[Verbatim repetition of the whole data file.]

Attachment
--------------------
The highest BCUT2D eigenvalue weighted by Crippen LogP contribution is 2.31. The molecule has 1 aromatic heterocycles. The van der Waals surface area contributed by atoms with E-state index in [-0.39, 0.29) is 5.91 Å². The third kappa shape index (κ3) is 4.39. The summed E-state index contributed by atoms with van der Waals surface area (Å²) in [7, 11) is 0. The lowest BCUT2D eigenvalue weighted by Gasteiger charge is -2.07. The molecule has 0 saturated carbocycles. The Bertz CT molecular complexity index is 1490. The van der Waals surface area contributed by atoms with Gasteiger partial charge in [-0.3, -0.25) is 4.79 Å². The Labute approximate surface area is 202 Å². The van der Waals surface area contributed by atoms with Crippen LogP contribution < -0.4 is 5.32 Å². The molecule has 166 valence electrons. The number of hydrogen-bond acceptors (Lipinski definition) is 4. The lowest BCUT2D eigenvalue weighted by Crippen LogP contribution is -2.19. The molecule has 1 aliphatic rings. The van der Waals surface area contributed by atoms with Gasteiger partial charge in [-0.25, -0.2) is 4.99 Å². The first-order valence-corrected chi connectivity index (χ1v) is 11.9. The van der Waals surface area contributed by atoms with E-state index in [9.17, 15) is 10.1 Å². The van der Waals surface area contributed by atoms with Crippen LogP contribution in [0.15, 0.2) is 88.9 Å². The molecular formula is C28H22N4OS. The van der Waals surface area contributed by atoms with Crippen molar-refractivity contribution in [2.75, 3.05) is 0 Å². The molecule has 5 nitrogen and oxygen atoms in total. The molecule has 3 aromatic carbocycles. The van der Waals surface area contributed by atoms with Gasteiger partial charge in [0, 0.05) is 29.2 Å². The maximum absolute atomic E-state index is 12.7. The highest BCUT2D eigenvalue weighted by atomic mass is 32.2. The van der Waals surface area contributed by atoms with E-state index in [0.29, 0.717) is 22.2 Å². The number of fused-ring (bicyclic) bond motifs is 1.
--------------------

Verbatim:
The highest BCUT2D eigenvalue weighted by Crippen LogP contribution is 2.31. The molecule has 1 aromatic heterocycles. The van der Waals surface area contributed by atoms with E-state index in [-0.39, 0.29) is 5.91 Å². The third kappa shape index (κ3) is 4.39. The summed E-state index contributed by atoms with van der Waals surface area (Å²) in [7, 11) is 0. The lowest BCUT2D eigenvalue weighted by Gasteiger charge is -2.07. The molecule has 0 saturated carbocycles. The Bertz CT molecular complexity index is 1490. The van der Waals surface area contributed by atoms with Gasteiger partial charge in [-0.3, -0.25) is 4.79 Å². The Labute approximate surface area is 202 Å². The van der Waals surface area contributed by atoms with Crippen LogP contribution < -0.4 is 5.32 Å². The molecule has 166 valence electrons. The number of hydrogen-bond acceptors (Lipinski definition) is 4. The lowest BCUT2D eigenvalue weighted by Crippen LogP contribution is -2.19. The molecule has 1 aliphatic rings. The van der Waals surface area contributed by atoms with Gasteiger partial charge in [-0.25, -0.2) is 4.99 Å². The first-order valence-corrected chi connectivity index (χ1v) is 11.9. The van der Waals surface area contributed by atoms with E-state index in [9.17, 15) is 10.1 Å². The van der Waals surface area contributed by atoms with Crippen LogP contribution in [0.15, 0.2) is 88.9 Å². The molecular formula is C28H22N4OS. The van der Waals surface area contributed by atoms with Crippen molar-refractivity contribution in [2.75, 3.05) is 0 Å². The molecule has 5 nitrogen and oxygen atoms in total. The molecule has 3 aromatic carbocycles. The van der Waals surface area contributed by atoms with Gasteiger partial charge in [0, 0.05) is 29.2 Å². The maximum absolute atomic E-state index is 12.7. The highest BCUT2D eigenvalue weighted by atomic mass is 32.2. The van der Waals surface area contributed by atoms with E-state index in [0.29, 0.717) is 22.2 Å². The number of fused-ring (bicyclic) bond motifs is 1.